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Prostate cancer Implementing NICE guidance 2008 NICE clinical guideline 58.

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Presentation on theme: "Prostate cancer Implementing NICE guidance 2008 NICE clinical guideline 58."— Presentation transcript:

1 Prostate cancer Implementing NICE guidance 2008 NICE clinical guideline 58

2 What this presentation covers Background Key priorities for implementation Costs and savings Discussion Find out more

3 Background Prostate cancer is the most common cancer in men, it accounts for 24% of all new male cancer diagnoses The annual incidence in England is about 29,000 cases Evidence shows practice variation and patchy availability of treatments and procedures around the country Treatment and care should take into account the mans needs and preferences

4 Communication and support Healthcare professionals should: inform men and their partners or carers about the effects of prostate cancer and the treatment options on their sexual function, physical appearance, continence and other aspects of masculinity support men and their partners or carers in making treatment decisions, taking into account the effects on quality of life as well as survival.

5 Diagnosing prostate cancer: definitions Prostate specific antigen A protein produced by the prostate gland which tends to be higher in men with prostate cancer Gleason score An internationally agreed grading system which gives an overall cell abnormality score to help predict prostate tumour progression Clinical stage A classification system (TNM) is used in prostate cancer to describe: - the extent of the primary tumour (T) - the absence or presence of spread to nearby lymph nodes (N) - the absence or presence of distant spread, or metastasis (M)

6 Diagnosing prostate cancer: biopsy To help men decide, healthcare professionals should discuss with them their: - prostate specific antigen (PSA) level - digital rectal examination (DRE) findings - comorbidities - risk factors (age/ethnicity/family history) - history of a previous negative biopsy Serum PSA alone should not automatically lead to biopsy, as it is a poor discriminator of the presence of cancer

7 Localised prostate cancer: treatment options

8 Active surveillance Men with low-risk localised prostate cancer who are considered suitable for radical treatment should first be offered active surveillance Risk stratification criteria for men with localised prostate cancer PSA (ng/ml) Gleason score Clinical stage Low risk< 10and 6 T1T2a Intermediate risk 1020or7 T2bT2c High risk> 20or810orT3T4

9 Radical treatment (1) Men undergoing radical external beam radiotherapy for localised prostate cancer should receive a minimum dose of 74 Gy to the prostate at no more than 2 Gy per fraction This may also apply to some men with locally advanced prostate cancer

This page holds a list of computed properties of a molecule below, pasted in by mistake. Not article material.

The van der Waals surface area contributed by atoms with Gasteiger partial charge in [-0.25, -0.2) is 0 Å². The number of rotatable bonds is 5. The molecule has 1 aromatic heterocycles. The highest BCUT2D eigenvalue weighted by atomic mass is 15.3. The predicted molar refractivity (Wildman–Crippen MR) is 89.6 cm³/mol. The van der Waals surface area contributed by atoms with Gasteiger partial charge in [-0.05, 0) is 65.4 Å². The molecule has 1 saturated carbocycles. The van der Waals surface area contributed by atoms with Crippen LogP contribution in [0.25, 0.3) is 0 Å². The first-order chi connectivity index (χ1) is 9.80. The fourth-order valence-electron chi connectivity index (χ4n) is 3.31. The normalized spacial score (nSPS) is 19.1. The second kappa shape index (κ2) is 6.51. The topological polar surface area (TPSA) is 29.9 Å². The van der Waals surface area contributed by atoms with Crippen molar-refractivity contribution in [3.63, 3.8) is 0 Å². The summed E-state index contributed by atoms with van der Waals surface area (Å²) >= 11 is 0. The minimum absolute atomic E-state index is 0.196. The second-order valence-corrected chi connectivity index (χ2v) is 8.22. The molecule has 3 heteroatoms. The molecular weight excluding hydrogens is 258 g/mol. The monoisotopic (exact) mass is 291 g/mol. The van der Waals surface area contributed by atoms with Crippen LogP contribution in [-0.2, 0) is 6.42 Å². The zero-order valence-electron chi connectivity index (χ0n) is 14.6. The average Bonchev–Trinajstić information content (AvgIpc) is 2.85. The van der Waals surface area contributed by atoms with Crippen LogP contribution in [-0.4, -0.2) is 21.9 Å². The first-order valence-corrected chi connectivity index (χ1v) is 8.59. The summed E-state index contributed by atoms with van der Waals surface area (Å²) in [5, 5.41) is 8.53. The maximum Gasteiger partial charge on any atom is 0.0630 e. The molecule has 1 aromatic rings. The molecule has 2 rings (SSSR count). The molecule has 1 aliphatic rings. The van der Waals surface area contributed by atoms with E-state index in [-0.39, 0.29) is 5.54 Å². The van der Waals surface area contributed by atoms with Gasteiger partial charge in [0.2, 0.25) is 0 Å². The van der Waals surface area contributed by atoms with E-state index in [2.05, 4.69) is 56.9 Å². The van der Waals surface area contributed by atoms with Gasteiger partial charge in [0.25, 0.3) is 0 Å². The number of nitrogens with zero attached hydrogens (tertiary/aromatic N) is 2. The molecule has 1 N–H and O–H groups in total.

10 Radical treatment (2) High-intensity focused ultrasound (HIFU) and cryotherapy Not recommended other than in controlled clinical trials NICE has had discussions with the British Association of Urological Surgeons (BAUS) and relevant research bodies HIFU trial recruiting (June 2008) Cryotherapy trial currently in design (June 2008)

11 Managing the side effects of treatment Healthcare professionals should: ensure that men and their partners have early and ongoing access to specialist erectile dysfunction services ensure that men with troublesome urinary symptoms after treatment have access to specialist continence services refer men with intractable stress incontinence to a specialist surgeon for consideration of an artificial urinary sphincter.

12 Managing relapse after radical treatment Biochemical relapse (rising prostate specific antigen) alone should not necessarily prompt an immediate change in treatment Hormonal therapy is not routinely recommended for men with prostate cancer who have a biochemical relapse unless they have: symptomatic local disease progression, or any proven metastases, or a PSA doubling time < 3 months.

13 Metastatic prostate cancer: hormone-refractory disease When men with prostate cancer develop biochemical evidence of hormone-refractory disease, their treatment options should be discussed by the urological cancer multidisciplinary team with a view to seeking an oncologist and/or specialist palliative care opinion, as appropriate

14 Metastatic prostate cancer: palliative care Healthcare professionals should ensure that palliative care is available when needed and is not limited to the end of life It should not be restricted to being associated with hospice care

15 Costs and savings per 100,000 male population Recommendations with significant resource impact Annual cost (saving) £000 Decision whether or not to biopsy(9.0) Offering active surveillance(4.1) Course of radical external beam radiotherapy23.8 Hormonal therapy(20.7) Total saving(10.1)

16 Discussion Which recommendations will require a change in practice for you? Which existing practices that are no longer recommended allow the transfer of resources? What is the current service provision for erectile dysfunction, specialist continence radiology and palliative care services? How do we ensure that patients and staff understand the difference between watchful waiting, active surveillance and the choices of treatment? How do we do effectively support patients in deciding whether to have a prostate biopsy?

17 Find out more Visit Other guideline formats Costing report and template Audit support Implementation advice

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